After a light breakfast, I headed outside to sit in on the porch chair embracing my morning coffee. It was a beautiful morning with blue skies and sun. A cool breeze blew past me as I looked out into the garden and watched the hawk above me soar.

My husband works in the garden more than I, but I’m the detail gal. I usually go around picking big weeds, tackling thistles, and directing him on what needs attention. It’s sometimes an overwhelming task, and that is why I would love to watch the hawk more than tackling the weeds. This morning was one of those mornings where I realized that I neglected my duties.

Recently, we had a flood in our backyard, which violated our basement and our lives. The basement, 3 months later, is still under repair and our house is still disheveled. This is the ebb in life most of us know.

I took a walk in the garden and noticed all the thistle, weeds, and rotting wood. I notice how our porch and the gutters needed replacement, and how even the evergreens were losing their green. Generally, the flood disaster took our attention away from other things.

I could retreat and go inside and wait for the winter cover, but instead, I decided to place myself in the middle of nature’s encroachment. I started out in the garden where our newly planted trees existed, stuck in the dry soil and how they desperately needed water. I pulled, what seemed to be endless weeds out, while I pondered about my next business venture. Nature does this to me. It brings me back down to earth for the purpose of realizing my gifts. It makes me notice things. Nature also helped me write this blog.

Learning the hard way, I found the easy way to get a thistle bush expelled from our garden. Clippers. But this lesson did not come without a hair and clothing disaster. Thistle really likes me and I understood how and why it was there. While I may not like how it affected me in that present moment, I do understand how it survives against all odds. I was covered in thistle, but that wouldn’t stop me from conquering the garden, or so I thought.

Things were going well. My squat-inspired sweat was relieved by nature’s breeze. After getting rid of the thistle, I was not about to stop. My success of the current situation, lead me to head over to another area of the garden. It was a bit overwhelming, but I thought, “I’ll tackle part of the garden.” About one-third of the way through, I sat down and received a message.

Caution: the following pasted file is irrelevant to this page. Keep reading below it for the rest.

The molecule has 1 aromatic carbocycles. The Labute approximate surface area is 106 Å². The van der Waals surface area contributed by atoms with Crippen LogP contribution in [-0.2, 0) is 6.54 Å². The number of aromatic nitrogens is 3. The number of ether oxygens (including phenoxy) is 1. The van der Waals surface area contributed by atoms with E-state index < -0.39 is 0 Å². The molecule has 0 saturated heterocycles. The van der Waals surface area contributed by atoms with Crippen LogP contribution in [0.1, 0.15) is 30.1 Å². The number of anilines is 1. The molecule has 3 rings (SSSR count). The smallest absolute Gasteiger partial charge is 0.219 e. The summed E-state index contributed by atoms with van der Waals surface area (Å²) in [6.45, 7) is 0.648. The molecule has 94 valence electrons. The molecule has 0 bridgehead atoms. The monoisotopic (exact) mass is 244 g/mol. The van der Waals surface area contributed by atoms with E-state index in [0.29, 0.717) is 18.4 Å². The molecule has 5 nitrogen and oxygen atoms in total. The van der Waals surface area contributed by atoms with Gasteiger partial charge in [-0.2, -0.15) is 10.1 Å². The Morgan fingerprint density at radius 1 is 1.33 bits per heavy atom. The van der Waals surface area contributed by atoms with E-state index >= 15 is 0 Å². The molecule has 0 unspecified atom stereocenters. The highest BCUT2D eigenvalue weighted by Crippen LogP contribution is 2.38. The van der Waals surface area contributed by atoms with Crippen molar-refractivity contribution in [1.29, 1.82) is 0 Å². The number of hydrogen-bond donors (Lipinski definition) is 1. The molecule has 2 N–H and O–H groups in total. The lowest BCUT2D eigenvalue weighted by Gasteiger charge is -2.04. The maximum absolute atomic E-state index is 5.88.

The message came in the way of a question. “If someone asked you today, what do you do for a living, what would you say?” I spontaneously replied, “Nothing.” This got me thinking. It would be nice not to have to do anything, and wake up and decide that day what I wanted to do. What if I had no monetary needs?

I think that moment was a time to break from what I was doing, and go inside the house and inside my self. But I didn’t listen to that gut feeling.

I began to tackle some more thistle plant. I noticed a rotted stump that sat underneath the fungal-infected evergreen and thought, “That needs to go.” Little did I know that it was a ‘bone of contention’ for something that was small, yet its meaning was much greater than I.

Just then, I heard the sound of a very mad wasp and his friend, and his other friend, and so on, buzzing around my head. The buzzing made me realize that it was time to run. All I could think was, “Run Lesley, Run!!!!” One hundred yards later, as I ran towards my son and husband, I thought I had lost the angry crowd. My husband and son encouraged me to keep running. You have to know that my circumstance was not something they wanted to experience.

What I didn’t realize is that one of the wasp’s friends had made his way up my sleeve. I released him, but not without a misunderstanding. That misunderstanding had rendered my arm inoperable from wrist to elbow.

It was my husband’s quick thinking that led me to tackle damage control, but this was not without embarrassment. As I was stripped down in the garage with my thistle-covered clothing, we made sure that no other wasps were there to tell me their point of view. I was handed a blanket and sent to the shower, and on my way up to the Damage Control Center, I snickered.

After a Benadryl binge, I proceeded to meticulously pick out thistle and manage my red bumps in a warm shower. As I still had some strength, I made time to tell you this story.

In the aftermath, as I picked thistle out of my hair and clothing, I realized my lessons and some rules of engagement. It’s not that nature hadn’t taught me lessons prior to this conflict. It’s just that I wasn’t implementing these teachings.

 

1) Nature surrounds you and grounds you.

2) You and your living are in the present moment.

3) You can’t conquer a path unless you ponder the steps needed.

4) A goal is not achieved overnight.

5) Always ask permission to enter dark spaces.

6) Not everyone or everything understands you, so be at peace.

7) Find the humor in disaster and learn from it.

 

I’m sure there will be more to ponder after I post this blog. I hope you enjoyed the story and can understand the wisdom of nature. I embrace my wounds and persevere, for this life is too short to be angry at a wasp. Wasps are just trying to survive just like me.


Namaste,
Lesley Wexler
HeartAbove.net

Lesley Wexler, Intuit & Designer

Lesley is a designer, intuit, and owner of 2 companies. aha! Design specializes in graphic and product design and has serviced small and large companies for over 20 years. Heart Above is a venture, that aims at inspiring people to live in their essence. Need some assistance to bring your business to life, or just some advice about which direction best serves you? Call upon Lesley’s creative skills, intuit gifts, or both.

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